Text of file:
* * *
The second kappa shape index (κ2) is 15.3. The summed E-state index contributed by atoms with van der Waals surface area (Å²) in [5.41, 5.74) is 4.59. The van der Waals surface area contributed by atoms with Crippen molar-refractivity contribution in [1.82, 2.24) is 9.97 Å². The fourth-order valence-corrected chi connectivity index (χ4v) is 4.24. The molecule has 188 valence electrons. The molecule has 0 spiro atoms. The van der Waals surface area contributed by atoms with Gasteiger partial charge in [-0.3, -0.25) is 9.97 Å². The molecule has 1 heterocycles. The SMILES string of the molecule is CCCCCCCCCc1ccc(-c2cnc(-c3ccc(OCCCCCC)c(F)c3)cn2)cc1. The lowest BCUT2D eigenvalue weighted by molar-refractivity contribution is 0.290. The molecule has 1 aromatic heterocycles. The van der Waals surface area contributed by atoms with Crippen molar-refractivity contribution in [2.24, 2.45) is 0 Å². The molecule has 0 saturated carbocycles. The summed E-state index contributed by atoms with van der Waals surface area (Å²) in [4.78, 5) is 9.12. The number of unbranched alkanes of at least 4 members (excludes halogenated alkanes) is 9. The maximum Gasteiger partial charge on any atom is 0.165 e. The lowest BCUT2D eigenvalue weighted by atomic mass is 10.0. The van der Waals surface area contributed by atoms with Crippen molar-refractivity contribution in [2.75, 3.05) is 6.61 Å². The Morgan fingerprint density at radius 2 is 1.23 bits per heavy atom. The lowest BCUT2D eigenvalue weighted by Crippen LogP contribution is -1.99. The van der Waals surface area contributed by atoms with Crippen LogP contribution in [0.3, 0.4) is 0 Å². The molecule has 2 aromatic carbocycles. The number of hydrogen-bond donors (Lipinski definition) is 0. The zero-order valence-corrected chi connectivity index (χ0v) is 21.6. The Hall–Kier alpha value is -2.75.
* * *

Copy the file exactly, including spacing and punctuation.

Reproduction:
The second kappa shape index (κ2) is 15.3. The summed E-state index contributed by atoms with van der Waals surface area (Å²) in [5.41, 5.74) is 4.59. The van der Waals surface area contributed by atoms with Crippen molar-refractivity contribution in [1.82, 2.24) is 9.97 Å². The fourth-order valence-corrected chi connectivity index (χ4v) is 4.24. The molecule has 188 valence electrons. The molecule has 0 spiro atoms. The van der Waals surface area contributed by atoms with Gasteiger partial charge in [-0.3, -0.25) is 9.97 Å². The molecule has 1 heterocycles. The SMILES string of the molecule is CCCCCCCCCc1ccc(-c2cnc(-c3ccc(OCCCCCC)c(F)c3)cn2)cc1. The lowest BCUT2D eigenvalue weighted by molar-refractivity contribution is 0.290. The molecule has 1 aromatic heterocycles. The van der Waals surface area contributed by atoms with Crippen molar-refractivity contribution in [2.24, 2.45) is 0 Å². The molecule has 0 saturated carbocycles. The summed E-state index contributed by atoms with van der Waals surface area (Å²) in [4.78, 5) is 9.12. The number of unbranched alkanes of at least 4 members (excludes halogenated alkanes) is 9. The maximum Gasteiger partial charge on any atom is 0.165 e. The lowest BCUT2D eigenvalue weighted by atomic mass is 10.0. The van der Waals surface area contributed by atoms with Crippen molar-refractivity contribution in [2.75, 3.05) is 6.61 Å². The Morgan fingerprint density at radius 2 is 1.23 bits per heavy atom. The lowest BCUT2D eigenvalue weighted by Crippen LogP contribution is -1.99. The van der Waals surface area contributed by atoms with Crippen LogP contribution in [0.3, 0.4) is 0 Å². The molecule has 2 aromatic carbocycles. The number of hydrogen-bond donors (Lipinski definition) is 0. The zero-order valence-corrected chi connectivity index (χ0v) is 21.6. The Hall–Kier alpha value is -2.75.